One of the most popular features of Capitol Hill is the Committee News section. Members of Congress can read about the latest developments by visiting the website. If you are a member of the committee, you can submit news for publication. Be sure to provide the title and a brief paragraph. You can use up to 1000 characters, or 200 words, in your news submission. The panel will publish the news as it is received. This will allow the panel to get a fuller picture of the situation.
Currently, the committee will hold prime time hearings on Thursday. In addition, veteran network executive James Goldston, former president of ABC News and Nightline’s storytelling expert, has joined the committee as an adviser. Goldston has helped the committee shape its material, which is made up of more than 140,000 documents, disclosures and audio clips from over a thousand interviews. Ultimately, the hearings will determine if Trump will make any public comments in response to the committee’s findings.
The House Intelligence Committee, which is led by Rep. Bennie Thompson (D-Miss.), has been investigating the president’s 2020 election strategy and his insurgency at the Capitol. Hearings on the issue are expected to continue through late June. The hearings will reveal previously unknown material regarding the presidential election. In the meantime, members of Congress will be busy investigating a number of issues related to the investigations. However, the hearings may not be enough to get Trump to step down.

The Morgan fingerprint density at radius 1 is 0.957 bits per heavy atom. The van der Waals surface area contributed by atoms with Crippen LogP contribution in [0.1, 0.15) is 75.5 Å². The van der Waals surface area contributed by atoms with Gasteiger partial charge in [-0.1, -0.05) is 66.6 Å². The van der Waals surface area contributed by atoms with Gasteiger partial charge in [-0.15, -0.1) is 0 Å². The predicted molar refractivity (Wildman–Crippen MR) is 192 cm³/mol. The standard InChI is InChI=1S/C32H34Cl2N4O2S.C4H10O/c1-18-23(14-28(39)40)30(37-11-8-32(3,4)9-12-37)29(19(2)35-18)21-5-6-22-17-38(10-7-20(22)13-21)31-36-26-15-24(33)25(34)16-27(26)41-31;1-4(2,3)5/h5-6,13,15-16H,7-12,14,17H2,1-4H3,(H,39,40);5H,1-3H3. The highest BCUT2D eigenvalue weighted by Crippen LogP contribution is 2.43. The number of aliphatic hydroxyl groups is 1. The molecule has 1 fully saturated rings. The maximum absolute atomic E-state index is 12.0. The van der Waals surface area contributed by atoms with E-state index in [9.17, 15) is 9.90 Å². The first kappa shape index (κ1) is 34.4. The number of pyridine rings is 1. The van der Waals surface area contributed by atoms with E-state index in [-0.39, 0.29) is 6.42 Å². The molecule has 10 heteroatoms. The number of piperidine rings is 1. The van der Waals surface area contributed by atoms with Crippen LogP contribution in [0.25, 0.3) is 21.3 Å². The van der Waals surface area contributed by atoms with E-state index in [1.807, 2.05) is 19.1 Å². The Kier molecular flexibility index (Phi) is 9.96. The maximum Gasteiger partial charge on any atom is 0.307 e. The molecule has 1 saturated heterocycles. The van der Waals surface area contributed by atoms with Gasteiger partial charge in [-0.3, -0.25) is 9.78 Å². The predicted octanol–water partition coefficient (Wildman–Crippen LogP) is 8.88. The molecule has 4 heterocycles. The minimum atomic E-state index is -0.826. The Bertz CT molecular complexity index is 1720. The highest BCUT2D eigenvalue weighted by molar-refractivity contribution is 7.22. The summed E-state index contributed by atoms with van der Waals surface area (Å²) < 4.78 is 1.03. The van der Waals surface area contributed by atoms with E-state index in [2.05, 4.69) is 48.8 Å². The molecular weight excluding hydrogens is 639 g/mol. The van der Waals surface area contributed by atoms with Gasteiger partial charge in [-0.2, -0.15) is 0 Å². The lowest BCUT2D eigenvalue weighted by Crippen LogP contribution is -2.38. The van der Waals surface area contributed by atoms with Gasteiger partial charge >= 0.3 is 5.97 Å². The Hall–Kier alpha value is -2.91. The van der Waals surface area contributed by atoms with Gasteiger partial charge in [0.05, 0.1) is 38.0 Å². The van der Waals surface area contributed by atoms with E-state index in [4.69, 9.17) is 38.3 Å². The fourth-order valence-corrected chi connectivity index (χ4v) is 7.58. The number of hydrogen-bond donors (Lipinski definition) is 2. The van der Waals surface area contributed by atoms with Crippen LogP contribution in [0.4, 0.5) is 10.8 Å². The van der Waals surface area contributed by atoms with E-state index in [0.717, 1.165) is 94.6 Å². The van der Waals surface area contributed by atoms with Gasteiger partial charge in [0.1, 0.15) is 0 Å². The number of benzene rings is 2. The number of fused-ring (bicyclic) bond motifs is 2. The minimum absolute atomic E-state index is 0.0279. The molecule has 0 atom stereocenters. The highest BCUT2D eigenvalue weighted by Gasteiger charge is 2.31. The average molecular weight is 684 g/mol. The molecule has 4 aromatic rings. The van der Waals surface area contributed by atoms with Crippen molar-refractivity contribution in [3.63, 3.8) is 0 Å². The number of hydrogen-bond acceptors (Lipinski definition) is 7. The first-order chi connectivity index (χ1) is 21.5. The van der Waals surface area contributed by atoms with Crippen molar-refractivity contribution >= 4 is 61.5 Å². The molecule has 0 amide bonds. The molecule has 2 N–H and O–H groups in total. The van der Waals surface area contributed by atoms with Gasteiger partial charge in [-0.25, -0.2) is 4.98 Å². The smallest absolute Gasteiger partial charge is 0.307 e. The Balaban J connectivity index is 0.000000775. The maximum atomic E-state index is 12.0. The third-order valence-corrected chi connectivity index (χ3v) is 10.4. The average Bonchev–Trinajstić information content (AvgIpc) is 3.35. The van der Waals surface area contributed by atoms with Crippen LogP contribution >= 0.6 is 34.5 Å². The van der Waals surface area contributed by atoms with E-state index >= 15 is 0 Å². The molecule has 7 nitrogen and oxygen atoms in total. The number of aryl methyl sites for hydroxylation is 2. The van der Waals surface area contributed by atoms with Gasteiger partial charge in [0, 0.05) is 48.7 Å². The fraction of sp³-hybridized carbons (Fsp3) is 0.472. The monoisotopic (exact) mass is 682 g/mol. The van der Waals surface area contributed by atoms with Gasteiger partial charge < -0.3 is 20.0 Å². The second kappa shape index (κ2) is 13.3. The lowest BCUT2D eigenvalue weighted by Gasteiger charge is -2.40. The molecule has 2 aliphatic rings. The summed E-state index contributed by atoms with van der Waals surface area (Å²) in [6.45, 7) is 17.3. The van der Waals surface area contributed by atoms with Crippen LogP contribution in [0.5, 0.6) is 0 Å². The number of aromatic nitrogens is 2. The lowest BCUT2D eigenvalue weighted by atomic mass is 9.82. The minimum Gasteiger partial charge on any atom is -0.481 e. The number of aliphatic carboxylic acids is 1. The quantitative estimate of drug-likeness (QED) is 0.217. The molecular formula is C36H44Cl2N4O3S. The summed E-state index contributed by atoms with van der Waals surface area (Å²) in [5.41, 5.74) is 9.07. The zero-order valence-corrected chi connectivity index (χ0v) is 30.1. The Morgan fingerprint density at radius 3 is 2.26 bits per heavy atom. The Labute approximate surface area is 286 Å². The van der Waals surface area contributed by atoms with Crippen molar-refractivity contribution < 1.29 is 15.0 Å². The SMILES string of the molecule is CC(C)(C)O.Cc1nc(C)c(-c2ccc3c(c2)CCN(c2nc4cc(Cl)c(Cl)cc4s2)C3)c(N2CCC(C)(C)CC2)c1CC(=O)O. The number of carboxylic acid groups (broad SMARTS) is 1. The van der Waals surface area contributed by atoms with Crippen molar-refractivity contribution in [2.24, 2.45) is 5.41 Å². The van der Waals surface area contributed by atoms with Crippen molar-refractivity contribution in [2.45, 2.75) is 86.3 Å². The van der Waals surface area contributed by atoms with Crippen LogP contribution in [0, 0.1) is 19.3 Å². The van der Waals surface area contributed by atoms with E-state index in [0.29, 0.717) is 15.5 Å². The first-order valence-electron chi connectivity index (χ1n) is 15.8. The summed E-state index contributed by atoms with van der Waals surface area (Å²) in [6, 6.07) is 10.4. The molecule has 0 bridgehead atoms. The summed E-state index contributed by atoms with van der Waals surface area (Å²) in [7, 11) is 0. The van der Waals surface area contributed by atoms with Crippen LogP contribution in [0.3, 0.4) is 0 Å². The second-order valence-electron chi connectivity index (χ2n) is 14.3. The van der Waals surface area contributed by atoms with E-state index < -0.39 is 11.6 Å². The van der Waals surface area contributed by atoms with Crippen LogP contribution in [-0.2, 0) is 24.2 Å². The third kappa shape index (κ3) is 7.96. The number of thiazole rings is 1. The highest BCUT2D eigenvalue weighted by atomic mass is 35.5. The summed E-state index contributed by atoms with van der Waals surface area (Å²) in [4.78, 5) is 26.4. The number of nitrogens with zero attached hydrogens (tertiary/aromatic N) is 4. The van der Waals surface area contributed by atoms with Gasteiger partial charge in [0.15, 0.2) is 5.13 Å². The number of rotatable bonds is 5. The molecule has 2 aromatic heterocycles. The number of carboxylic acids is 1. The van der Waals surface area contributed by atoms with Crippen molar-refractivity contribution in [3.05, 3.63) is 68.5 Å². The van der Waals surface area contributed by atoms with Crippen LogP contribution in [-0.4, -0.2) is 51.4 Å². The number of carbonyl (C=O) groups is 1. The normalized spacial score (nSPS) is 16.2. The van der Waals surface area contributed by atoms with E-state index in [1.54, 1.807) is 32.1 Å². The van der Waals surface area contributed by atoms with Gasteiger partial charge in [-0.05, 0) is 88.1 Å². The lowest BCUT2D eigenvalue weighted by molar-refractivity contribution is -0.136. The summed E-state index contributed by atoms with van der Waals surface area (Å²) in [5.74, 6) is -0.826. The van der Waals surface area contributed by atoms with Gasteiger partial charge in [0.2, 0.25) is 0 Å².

Meanwhile, the investigation into the Trump Administration’s handling of the American people’s data and information is ongoing. A panel investigating the matter is examining allegations that the Secret Service deleted documents and text messages. The Secret Service denies all allegations, saying the deletions were necessary for the migration of the company’s systems. Despite this denial, the panel has issued new subpoenas against other members of Trump’s inner circle.
As new evidence comes to light, the committee’s timeline is sliding further into the calendar. Initially, the nine-member panel had planned to conclude hearings by the end of June, but has now pushed two into July. Cipollone’s deposition has also thrown the programming off kilter. Tuesday’s hearing was shortened to focus on her testimony, while the eighth hearing has been postponed to next week so committee staff can finalize a script.
While the House select committee investigating the Jan. 6 attack on the U.S. Capitol was on a break for public hearings, they are already planting the seeds for September’s reaping. The investigation has largely focused on Trump’s behavior on the night of Jan. 6 and how the incident unfolded. Although it may be premature to conclude that the President was involved in a conspiracy, there is a lot of evidence to suggest that he knew of the threat before it could take place.